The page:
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Have you tried those self-checkouts in larger discount stores? I had been trying to get my husband Bud to use one rather than stand in line at Wal-Mart.
He has a propensity to choose the slowest-moving line, no matter how few people are in front of us.
He finally decided to try it on the day I found my favorite Rome apples on sale. So what happened afterward is really, truly my own fault.
The self-checker was sort of confusing when we tried to punch in the code for the four apples I had selected. That’s right – four red Rome apples.
They are my favorites, but no sense buying more than you need, right?
So naturally, we did it wrong, and tried to find someone to bail us out. The lady who was working in the area (whose job was to assist newbies like ourselves) said it was too late for us because we had already completed the transaction. We were directed to Lane 13 for a $1 refund because the service desk was closed. Naturally it was Lane 13, although in retrospect, it could have been Lane 666.
Lane 13 wasn’t moving. It was backed up and the slowest checker in the world was at the helm. She was talking and talking and talking. Then she had to change the register roll. And that didn’t go well so she had to call for help.
The line grew longer and other customers began rolling their eyes and mumbling.
Another checker stepped in. She was not slow but she was mean.
The couple in front of us had a return. After a brief discussion, she sent them somewhere else. I couldn’t hear the exchange or I would have been better prepared.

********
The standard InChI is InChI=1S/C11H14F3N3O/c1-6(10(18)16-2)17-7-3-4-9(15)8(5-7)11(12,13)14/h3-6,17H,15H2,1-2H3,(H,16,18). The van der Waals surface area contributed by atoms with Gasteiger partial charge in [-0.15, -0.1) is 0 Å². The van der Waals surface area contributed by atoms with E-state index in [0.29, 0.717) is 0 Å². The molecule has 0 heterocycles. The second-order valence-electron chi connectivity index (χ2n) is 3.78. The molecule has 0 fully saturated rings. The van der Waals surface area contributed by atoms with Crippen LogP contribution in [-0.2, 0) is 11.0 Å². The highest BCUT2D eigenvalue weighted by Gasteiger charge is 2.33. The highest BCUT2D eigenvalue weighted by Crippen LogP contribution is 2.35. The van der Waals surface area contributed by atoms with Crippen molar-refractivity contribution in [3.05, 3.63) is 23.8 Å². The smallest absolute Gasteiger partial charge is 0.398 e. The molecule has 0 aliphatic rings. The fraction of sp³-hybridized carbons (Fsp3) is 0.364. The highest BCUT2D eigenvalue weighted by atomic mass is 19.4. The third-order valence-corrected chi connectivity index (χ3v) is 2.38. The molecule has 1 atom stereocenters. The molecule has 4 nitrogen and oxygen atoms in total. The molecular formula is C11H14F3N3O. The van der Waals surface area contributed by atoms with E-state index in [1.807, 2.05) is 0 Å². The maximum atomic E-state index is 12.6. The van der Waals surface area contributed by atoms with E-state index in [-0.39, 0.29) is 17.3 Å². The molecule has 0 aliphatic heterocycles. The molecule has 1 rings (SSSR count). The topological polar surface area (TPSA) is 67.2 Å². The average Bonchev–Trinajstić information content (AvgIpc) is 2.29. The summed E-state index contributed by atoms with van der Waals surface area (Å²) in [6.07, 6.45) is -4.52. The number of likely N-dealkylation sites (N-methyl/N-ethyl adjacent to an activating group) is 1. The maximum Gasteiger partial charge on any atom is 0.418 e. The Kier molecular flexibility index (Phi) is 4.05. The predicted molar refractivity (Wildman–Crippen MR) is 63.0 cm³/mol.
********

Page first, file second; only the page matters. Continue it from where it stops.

When it was finally my turn, I told her about the four apples and the self-checker. Something about me – or my circumstance – lit her up like a Roman candle. She jerked the phone they use for price checks and told the person on the other end that “they” were sending people to her lane and she couldn’t take returns.
I tried to explain I was not returning my four apples, that we had only hit the wrong button.
She told me what was going to happen. I was to get out of her line and go to the service desk which had miraculously opened while we were standing there.
I started my next sentence badly. I used the two words that irritate checkers everywhere. I said, “But, but ....”
“Please,” I said. “I’ve been standing here for 20 minutes.”
I thought she was going to fly across the counter and throttle me. Her eyes bulged and a vein stood out on her neck.
“You can stand there if you want to and wait for someone from the service desk to come wait on you,” she said.
Oh, I know sarcasm when I hear it. I do.
So we went back to the woman at the self-check counter for help. She asked one of the service desk workers to take us next because we had been waiting awhile. I hated standing there. I kept looking over my shoulder to make sure Lane 13 didn’t come after us.
I guess the apple saga lasted about a half hour.
Have you heard the expression, “How do you like them apples?”
It means, “How do you like that?”
Matt Damon’s character in “Good Will Hunting” used it – but my parents said it long before that movie was made.
I had to dig around on the Internet to find its origin. No one is quite sure who coined the phrase. One thought is soldiers in World War I used a “toffee apple,” a trench mortar bomb that resembled an apple, to destroy tanks.
A character played by Walter Brennan used the phrase in the movie “Rio Bravo.” He threw a stick of dynamite and watched his partner shoot it in the air, then shouted, “How do ya like them apples?”
I wish I could say my red Rome apples were worth the irritation – that they were the best, juiciest, crunchiest apples ever.
But they weren’t. I give them a 3 on a 10-scale.
And I keep thinking about the mean checker.
She didn’t ruin my day but she certainly ruined my appetite.
So if you are wondering, how did I like them apples?
Not nearly enough.